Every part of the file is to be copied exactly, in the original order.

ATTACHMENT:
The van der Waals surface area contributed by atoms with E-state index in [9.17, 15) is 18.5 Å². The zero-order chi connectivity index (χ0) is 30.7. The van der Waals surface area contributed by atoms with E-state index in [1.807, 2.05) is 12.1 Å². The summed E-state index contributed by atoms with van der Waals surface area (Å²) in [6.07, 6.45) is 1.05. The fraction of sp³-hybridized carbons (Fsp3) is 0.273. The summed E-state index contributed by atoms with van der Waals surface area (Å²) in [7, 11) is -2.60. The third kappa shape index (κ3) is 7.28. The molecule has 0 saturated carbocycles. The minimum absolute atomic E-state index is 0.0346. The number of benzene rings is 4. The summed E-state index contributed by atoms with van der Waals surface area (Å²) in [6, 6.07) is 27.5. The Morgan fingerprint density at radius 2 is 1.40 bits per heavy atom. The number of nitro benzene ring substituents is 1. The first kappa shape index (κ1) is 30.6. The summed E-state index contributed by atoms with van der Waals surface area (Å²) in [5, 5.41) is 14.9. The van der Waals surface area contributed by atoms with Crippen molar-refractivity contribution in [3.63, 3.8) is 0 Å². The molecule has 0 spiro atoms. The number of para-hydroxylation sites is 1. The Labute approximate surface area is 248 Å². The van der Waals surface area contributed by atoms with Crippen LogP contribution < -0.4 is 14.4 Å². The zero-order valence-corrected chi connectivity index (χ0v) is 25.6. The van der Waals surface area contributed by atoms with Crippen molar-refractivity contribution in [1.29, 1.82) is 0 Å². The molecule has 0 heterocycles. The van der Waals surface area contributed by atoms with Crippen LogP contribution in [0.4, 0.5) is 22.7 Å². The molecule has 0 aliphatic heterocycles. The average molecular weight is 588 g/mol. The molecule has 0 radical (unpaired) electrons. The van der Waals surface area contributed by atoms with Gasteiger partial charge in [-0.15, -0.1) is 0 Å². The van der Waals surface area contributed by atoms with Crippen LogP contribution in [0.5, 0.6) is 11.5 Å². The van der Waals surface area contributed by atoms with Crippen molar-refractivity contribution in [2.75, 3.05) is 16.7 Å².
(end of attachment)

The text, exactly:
The van der Waals surface area contributed by atoms with E-state index in [9.17, 15) is 18.5 Å². The zero-order chi connectivity index (χ0) is 30.7. The van der Waals surface area contributed by atoms with E-state index in [1.807, 2.05) is 12.1 Å². The summed E-state index contributed by atoms with van der Waals surface area (Å²) in [6.07, 6.45) is 1.05. The fraction of sp³-hybridized carbons (Fsp3) is 0.273. The summed E-state index contributed by atoms with van der Waals surface area (Å²) in [7, 11) is -2.60. The third kappa shape index (κ3) is 7.28. The molecule has 0 saturated carbocycles. The minimum absolute atomic E-state index is 0.0346. The number of benzene rings is 4. The summed E-state index contributed by atoms with van der Waals surface area (Å²) in [6, 6.07) is 27.5. The Morgan fingerprint density at radius 2 is 1.40 bits per heavy atom. The number of nitro benzene ring substituents is 1. The first kappa shape index (κ1) is 30.6. The summed E-state index contributed by atoms with van der Waals surface area (Å²) in [5, 5.41) is 14.9. The van der Waals surface area contributed by atoms with Crippen molar-refractivity contribution in [3.63, 3.8) is 0 Å². The molecule has 0 spiro atoms. The number of para-hydroxylation sites is 1. The Labute approximate surface area is 248 Å². The van der Waals surface area contributed by atoms with Crippen LogP contribution < -0.4 is 14.4 Å². The zero-order valence-corrected chi connectivity index (χ0v) is 25.6. The van der Waals surface area contributed by atoms with Crippen molar-refractivity contribution in [1.29, 1.82) is 0 Å². The molecule has 0 heterocycles. The van der Waals surface area contributed by atoms with Crippen LogP contribution in [0.4, 0.5) is 22.7 Å². The molecule has 0 aliphatic heterocycles. The average molecular weight is 588 g/mol. The molecule has 0 radical (unpaired) electrons. The van der Waals surface area contributed by atoms with Gasteiger partial charge in [-0.15, -0.1) is 0 Å². The van der Waals surface area contributed by atoms with Crippen LogP contribution in [0.5, 0.6) is 11.5 Å². The van der Waals surface area contributed by atoms with Crippen molar-refractivity contribution in [2.75, 3.05) is 16.7 Å².